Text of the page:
Is the startup ecosystem getting overcrowded?


I’ve been a fan of startups for decades, first as a serial entrepreneur and now as a mentor. But I’m beginning to wonder if the size of the startup ecosystem in Boston/Cambridge has grown out of proportion to its resources.

Three recent incidents caused me to rethink my previous attitude that “the more the merrier” when it came to startups.

The first was learning that MassChallenge/Boston had 2,500 applicants for its 128 slots in their incubator! At 5.12% that makes MassChallenge harder to get into than Harvard or Stanford! Think of all the time and resources that went into those 2372 applications that were rejected.

I’d love to see an analysis of MassChallenge’s applicant pool. But irregardless I wonder what will become of those that failed to get in. Like a university, MassChallenge/Boston admits one class per year, so waiting a year to try again may be impractical for most founders.

Another incident that triggered my feeling that entrepreneurship has gotten too big was a mentoring session with a venture that had an inordinate number of mentors from a wide variety of sources, including MassChallenge. But they had no idea what to do, as their first idea didn’t prove to be viable. I asked them the question: “How many customers have you talked with?” The answer was less than the number of mentors they had!

The third incident was my involvement with the MIT Sandbox this summer. I was really looking forward to it, as Sandbox has adopted the VMS team mentoring model and I had a great partner last year who I learned a lot from and some very exciting ventures to work with. Well first I lost my partner for reasons that weren’t given to me and she was replaced by someone with no mentoring experience. That I could handle, though given a choice in the matter I would have preferred a seasoned mentor I could learn from. But what really troubled me was that out of five ventures we was assigned all but one dropped out!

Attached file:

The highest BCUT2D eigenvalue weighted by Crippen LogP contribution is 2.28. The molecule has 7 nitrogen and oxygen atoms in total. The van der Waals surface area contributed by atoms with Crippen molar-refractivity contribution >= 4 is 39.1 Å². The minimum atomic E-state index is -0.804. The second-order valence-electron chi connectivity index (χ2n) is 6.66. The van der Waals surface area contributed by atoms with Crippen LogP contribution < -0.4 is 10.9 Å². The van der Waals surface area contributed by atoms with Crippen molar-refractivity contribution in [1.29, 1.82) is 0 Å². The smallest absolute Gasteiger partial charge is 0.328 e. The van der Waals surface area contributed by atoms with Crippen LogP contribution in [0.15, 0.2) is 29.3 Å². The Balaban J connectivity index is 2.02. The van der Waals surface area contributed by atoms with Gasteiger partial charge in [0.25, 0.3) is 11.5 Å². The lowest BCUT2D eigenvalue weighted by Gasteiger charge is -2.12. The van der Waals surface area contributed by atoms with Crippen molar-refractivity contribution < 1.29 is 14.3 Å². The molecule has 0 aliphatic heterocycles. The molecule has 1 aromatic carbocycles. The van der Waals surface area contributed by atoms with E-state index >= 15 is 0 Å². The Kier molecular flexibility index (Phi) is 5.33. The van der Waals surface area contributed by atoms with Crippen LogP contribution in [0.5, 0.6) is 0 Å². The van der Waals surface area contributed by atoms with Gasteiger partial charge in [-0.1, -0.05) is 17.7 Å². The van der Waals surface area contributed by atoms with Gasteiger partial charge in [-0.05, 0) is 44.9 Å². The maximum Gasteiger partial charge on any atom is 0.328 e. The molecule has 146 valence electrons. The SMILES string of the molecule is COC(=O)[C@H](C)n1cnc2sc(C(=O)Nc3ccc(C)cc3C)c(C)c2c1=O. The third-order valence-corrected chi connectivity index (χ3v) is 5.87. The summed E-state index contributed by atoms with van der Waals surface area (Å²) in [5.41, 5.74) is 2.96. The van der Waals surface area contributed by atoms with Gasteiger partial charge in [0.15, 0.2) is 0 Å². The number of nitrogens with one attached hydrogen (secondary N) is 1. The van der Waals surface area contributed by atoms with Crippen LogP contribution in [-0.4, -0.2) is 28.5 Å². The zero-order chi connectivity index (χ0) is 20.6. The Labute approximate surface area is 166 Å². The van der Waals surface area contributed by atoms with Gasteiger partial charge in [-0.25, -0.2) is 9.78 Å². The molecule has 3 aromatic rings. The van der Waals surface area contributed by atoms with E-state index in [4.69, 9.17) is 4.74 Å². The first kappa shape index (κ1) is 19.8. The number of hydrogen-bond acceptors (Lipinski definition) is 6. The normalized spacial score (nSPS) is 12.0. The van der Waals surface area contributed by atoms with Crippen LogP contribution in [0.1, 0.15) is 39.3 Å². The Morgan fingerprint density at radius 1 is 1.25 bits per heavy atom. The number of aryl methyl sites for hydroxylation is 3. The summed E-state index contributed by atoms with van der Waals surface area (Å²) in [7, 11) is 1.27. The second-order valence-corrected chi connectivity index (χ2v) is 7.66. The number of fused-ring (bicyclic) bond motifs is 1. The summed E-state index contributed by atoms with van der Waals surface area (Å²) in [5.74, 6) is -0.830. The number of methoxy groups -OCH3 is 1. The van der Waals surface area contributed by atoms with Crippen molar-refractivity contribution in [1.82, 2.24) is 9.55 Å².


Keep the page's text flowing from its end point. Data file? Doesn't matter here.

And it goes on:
I recently heard someone say that kids no longer dream of being rockstars, they dream of being venture stars like Mark Zuckerberg or Elon Musk!

As a mentor I’m at the small end of the funnel. It’s not my job to screen ventures or try to separate potential winners from losers. But I’m concerned as mentors are a finite resource. There are only so many of use who have startup experience and can afford to volunteer for the equivalent of a full day per month, as MIT VMS requires.

I don’t have the answer and many people might even disagree that it is even a problem. But as Shakespeare wrote, “For as a surfeit of the sweetest things, the deepest loathing to the stomach brings…”

Perhaps MIT should sponsor workshops on what it takes to be a founder and start a venture. Hearing first-hand from MIT ventures that successfully launched about all the blood, sweat, and tears invested might cause some would-be founders to realize they really weren’t cut out to start and run a venture.

Until then I will do my best to help founders to succeed and hope that my assignments are ventures that know what they are getting in for, how mentoring can help them, and want to be mentored. Because seeing a mentored venture build a sustainable business is the real pay-off for us mentors.


Author: Mentorphile

Mentor, coach, and advisor to entrepreneurs, small businesses, and non-profit organizations. General manager with significant experience in both for-profit and non-profit organizations. Focus on media and information. On founding team of four venture-backed companies. Currently Chairman of Popsleuth, Inc., maker of the Endorfyn app for keeping fans updated on new stuff from their favorite artists.

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